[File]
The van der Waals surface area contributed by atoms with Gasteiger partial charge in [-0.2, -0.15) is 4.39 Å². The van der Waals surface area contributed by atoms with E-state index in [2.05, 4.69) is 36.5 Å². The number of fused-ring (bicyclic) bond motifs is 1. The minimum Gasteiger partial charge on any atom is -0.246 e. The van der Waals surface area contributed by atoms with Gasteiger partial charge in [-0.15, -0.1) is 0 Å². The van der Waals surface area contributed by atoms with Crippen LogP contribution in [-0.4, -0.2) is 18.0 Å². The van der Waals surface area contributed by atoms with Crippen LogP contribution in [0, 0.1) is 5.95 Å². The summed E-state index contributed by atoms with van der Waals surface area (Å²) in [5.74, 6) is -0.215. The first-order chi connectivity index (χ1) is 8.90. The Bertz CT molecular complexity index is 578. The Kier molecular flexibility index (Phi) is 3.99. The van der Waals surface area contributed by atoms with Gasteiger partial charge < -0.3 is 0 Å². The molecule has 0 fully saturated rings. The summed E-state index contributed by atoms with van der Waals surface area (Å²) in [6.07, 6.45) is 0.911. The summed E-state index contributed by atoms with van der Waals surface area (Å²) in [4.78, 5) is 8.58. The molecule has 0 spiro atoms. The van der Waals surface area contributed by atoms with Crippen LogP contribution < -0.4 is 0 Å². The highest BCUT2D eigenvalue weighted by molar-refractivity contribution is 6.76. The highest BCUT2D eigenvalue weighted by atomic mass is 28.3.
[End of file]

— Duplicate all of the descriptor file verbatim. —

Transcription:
The van der Waals surface area contributed by atoms with Gasteiger partial charge in [-0.2, -0.15) is 4.39 Å². The van der Waals surface area contributed by atoms with E-state index in [2.05, 4.69) is 36.5 Å². The number of fused-ring (bicyclic) bond motifs is 1. The minimum Gasteiger partial charge on any atom is -0.246 e. The van der Waals surface area contributed by atoms with Gasteiger partial charge in [-0.15, -0.1) is 0 Å². The van der Waals surface area contributed by atoms with Crippen LogP contribution in [-0.4, -0.2) is 18.0 Å². The van der Waals surface area contributed by atoms with Crippen LogP contribution in [0, 0.1) is 5.95 Å². The summed E-state index contributed by atoms with van der Waals surface area (Å²) in [5.74, 6) is -0.215. The first-order chi connectivity index (χ1) is 8.90. The Bertz CT molecular complexity index is 578. The Kier molecular flexibility index (Phi) is 3.99. The van der Waals surface area contributed by atoms with Gasteiger partial charge < -0.3 is 0 Å². The molecule has 0 fully saturated rings. The summed E-state index contributed by atoms with van der Waals surface area (Å²) in [6.07, 6.45) is 0.911. The summed E-state index contributed by atoms with van der Waals surface area (Å²) in [4.78, 5) is 8.58. The molecule has 0 spiro atoms. The van der Waals surface area contributed by atoms with Crippen LogP contribution < -0.4 is 0 Å². The highest BCUT2D eigenvalue weighted by molar-refractivity contribution is 6.76. The highest BCUT2D eigenvalue weighted by atomic mass is 28.3.